The United States Navy (USN) of World War 2 (1939-1945) eventually employed multiple, effective carrier- and land-based aircraft to fulfill the various attack roles it required. One subset of the general attack category for the service in the pre-war years became the "Scout Bomber" which involved a long-range, maritime (over-water) aircraft capable of precisely delivering bombs by way of dive-bombing the target from altitude. These platforms were typically powered by a single engine (at the nose) and housed two-to-three crewmen for optimal efficiency. Defense was usually had through one or two machine guns facing the rear.
As early as the 1930s, the USN sought to expand the inherent capabilities of its carrierborne attackers and a competition was held to find the right solution - ultimately involving industry players such as Brewster, Chance Vought, Curtiss, and Douglas Aircraft. One of the Chance Vought entries originated in February of 1941 to become the proposed, though ultimately abandoned, "VS-319".
The VS-319 was set to incorporate a single engine at the nose of the rounded, deep fuselage. The crew of two would be seated (back-to-back) aft of this installation and under a long-running "greenhouse-style" canopy that was heavily framed. The fuselage tapered, though only slightly, towards the rear of the aircraft to which was affixed a single, rounded vertical tail fin and low-mounted horizontal planes. At the belly of the fuselage would have been an internal bomb bay accessed by twin doors and housing a modest bomb load. For a rather modern approach to ground-/deck-running, a tricycle undercarriage (fully retractable) was proposed in the design.
As with other carrierborne aircraft of the period, the VS-319 was to showcase wing-folding of the mainplane members for better storage aboard American aircraft carriers. The wings were hinged outboard of any critical internal equipment (just outside of the main landing gear wells).
Standard armament was proposed as 2 x 0.50 caliber Browning M2 air-cooled Heavy Machine Guns (HMGs) at the wings, one to a member and installed outside of the wing-folding/hinge system. Additional standard firepower was to come from a dual-turret arrangement seeing a compact dorsal turret, mounting 1 x 0.50 caliber HMG, at an aft-dorsal position joined by another such system (also mounting 1 x 0.50 caliber HMG) at an aft-ventral position. Both single-gunned turrets would face to the rear to help protect the aircraft's more vulnerable "six". The rear-facing, secondary crewman would have been charged with their function.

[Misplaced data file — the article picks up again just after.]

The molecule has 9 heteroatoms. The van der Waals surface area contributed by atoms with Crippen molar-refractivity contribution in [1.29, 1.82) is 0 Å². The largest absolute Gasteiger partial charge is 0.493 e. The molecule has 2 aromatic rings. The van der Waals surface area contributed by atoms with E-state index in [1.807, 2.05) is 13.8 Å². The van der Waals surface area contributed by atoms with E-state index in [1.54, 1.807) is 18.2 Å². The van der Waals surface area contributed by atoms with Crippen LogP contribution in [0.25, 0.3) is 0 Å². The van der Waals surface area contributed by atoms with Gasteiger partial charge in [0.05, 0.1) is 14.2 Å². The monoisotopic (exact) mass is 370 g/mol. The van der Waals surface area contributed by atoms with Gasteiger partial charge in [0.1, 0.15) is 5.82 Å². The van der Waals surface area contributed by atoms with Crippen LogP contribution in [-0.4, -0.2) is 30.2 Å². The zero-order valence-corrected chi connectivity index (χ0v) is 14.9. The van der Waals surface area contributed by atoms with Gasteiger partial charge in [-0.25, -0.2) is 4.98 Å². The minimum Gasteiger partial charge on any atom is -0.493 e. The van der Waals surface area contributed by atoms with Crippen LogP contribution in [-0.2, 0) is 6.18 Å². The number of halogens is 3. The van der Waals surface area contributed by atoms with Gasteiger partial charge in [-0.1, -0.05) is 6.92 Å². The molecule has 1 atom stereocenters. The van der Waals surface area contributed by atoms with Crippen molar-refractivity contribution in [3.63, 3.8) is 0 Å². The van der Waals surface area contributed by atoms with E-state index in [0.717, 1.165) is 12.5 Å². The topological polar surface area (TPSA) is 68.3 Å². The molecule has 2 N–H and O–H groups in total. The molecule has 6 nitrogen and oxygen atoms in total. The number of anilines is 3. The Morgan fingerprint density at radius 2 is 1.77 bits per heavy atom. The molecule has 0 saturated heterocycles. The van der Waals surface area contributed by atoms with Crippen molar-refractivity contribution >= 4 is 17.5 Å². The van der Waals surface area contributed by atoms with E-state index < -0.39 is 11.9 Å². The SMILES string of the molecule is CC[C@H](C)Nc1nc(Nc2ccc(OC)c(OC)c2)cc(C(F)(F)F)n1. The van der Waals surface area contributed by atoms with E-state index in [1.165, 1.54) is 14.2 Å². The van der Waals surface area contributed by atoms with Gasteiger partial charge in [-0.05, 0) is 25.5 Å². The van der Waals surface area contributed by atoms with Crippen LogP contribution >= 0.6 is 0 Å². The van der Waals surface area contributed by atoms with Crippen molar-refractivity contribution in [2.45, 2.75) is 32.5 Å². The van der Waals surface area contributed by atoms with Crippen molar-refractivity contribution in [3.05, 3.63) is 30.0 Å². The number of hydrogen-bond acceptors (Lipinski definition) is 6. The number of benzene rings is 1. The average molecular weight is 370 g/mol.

Beyond this, optional armament would be held either in the aforementioned internal bomb bay or at two under-fuselage hardpoints found at the wing roots straddling the fuselage (one hardpoint per wing root). For effective diving on enemy targets, the wings were planned with combination spoilers /split flap dive brakes found along the mainplane's trailing edges to quickly slow the aircraft's descent.
To power the aircraft, engineers set their sights on the Pratt & Whitney R-2800 "Double Wasp" twin-row, 18-cylinder, air-cooled radial piston engine set to drive a four-bladed propeller unit at the nose. This engine, running since 1937, went on to power such classic types as the Grumman F6F "Hellcat" carrierborne fighter, the Martin B-26 "Marauder" land-based attacker, and the Vought F4U "Corsair" navy fighter. The selection of the air-cooled radial was not surprising as the USN service favored such types over more complex, fragile inline piston systems (such as those used on the land-based Lockheed P-38 "Lightning" heavy fighter and Bell P-39 "Airacobra" fighter lines.
The Vought VS-319 was finalized with an overall length of 38.9 feet with a wingspan of 46.1 feet. Gross weight was to reach 14,515lb. Estimated maximum speed would have reached 300 miles-per-hour with a service ceiling of 29,000 feet and a range out to 1,545 miles.
Beyond proposal drawings, the VS-319 was not furthered. Several deficiencies in design immediately showcased themselves as well - such as the use of a tricycle undercarriage at the time when the USN heavily operated tail-draggers, a complex twin-turret system for defense when a singular twin-gunned turret could have been more useful, and a rather modest bomb load for the evolving war.